A geographical analysis of flood casualties in the United States
Ashley, Sharon Trotter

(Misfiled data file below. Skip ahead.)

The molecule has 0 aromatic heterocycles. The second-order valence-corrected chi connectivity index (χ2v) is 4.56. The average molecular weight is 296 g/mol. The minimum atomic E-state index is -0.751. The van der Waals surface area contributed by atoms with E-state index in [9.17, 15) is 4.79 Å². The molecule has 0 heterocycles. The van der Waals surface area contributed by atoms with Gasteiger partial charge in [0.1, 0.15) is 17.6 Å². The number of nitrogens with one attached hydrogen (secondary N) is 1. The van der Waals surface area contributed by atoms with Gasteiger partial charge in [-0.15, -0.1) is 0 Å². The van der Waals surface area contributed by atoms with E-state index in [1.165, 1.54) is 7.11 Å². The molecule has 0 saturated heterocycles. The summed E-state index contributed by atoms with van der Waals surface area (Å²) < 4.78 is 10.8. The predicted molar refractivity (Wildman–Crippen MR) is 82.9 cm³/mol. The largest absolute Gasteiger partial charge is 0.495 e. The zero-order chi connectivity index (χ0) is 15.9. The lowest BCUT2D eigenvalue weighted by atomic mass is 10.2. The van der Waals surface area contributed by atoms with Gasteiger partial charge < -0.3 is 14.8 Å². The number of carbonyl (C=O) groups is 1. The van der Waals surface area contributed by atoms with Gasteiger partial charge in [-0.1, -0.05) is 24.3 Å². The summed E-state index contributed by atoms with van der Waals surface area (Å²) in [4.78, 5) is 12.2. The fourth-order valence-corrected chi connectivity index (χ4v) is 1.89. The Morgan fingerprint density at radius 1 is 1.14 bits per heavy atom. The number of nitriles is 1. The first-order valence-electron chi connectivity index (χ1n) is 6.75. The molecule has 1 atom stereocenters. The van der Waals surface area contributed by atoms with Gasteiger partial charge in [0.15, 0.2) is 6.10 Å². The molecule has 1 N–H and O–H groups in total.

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Flood hazards in the U.S. can be observed by both loss of life and property. Every state in the U.S. experiences floods, and consequently, all are vulnerable to their impacts. The purpose of the study is to illustrate flood hazards in the U.S., investigate the correlation between flood magnitude and fatalities, and examine the relationship between flash flood warnings and fatalities. A comprehensive, nationwide database of the conterminous U.S. was compiled for 1959-2005 in order to complete the objectives of the study. This study finds that flash floods are the leading killer among flood types with the majority of the casualties being male and vehicle-related. Spatially, flood casualties are distributed across the U.S. with notable clusters found along the Interstate 95 corridor in the Northeast, throughout the Ohio River Valley, and along the Balcones Escarpment in south-central Texas. Secondly, the study examines the relationship between flood magnitude and flood deaths. A low, but significant, relationship was found between the two variables. This low correlation indicates that other factors, especially social characteristics, may help delineate deadly from non-deadly flood events. Lastly, in examining the relationship between flash flood warnings and flash flood fatalities, it was determined that 40% of all deadly events from 1986-2005 were not warned for in the county of the fatality. A comparison of unwarned events between 1986-1995 and 1996-2005 showed that the percent of non-warned deadly flood events decreased 19% from the first 10 year period to latter 10-year period. A flash flood index map illustrates counties with high actual flash flood deaths relative to the county’s potential for flash flood deaths. Counties with a lower potential (or risk) for flood deaths (based on population density and total number of flash flood warnings issued over the 20 years) displayed disproportionately higher actual deaths relative to their potential.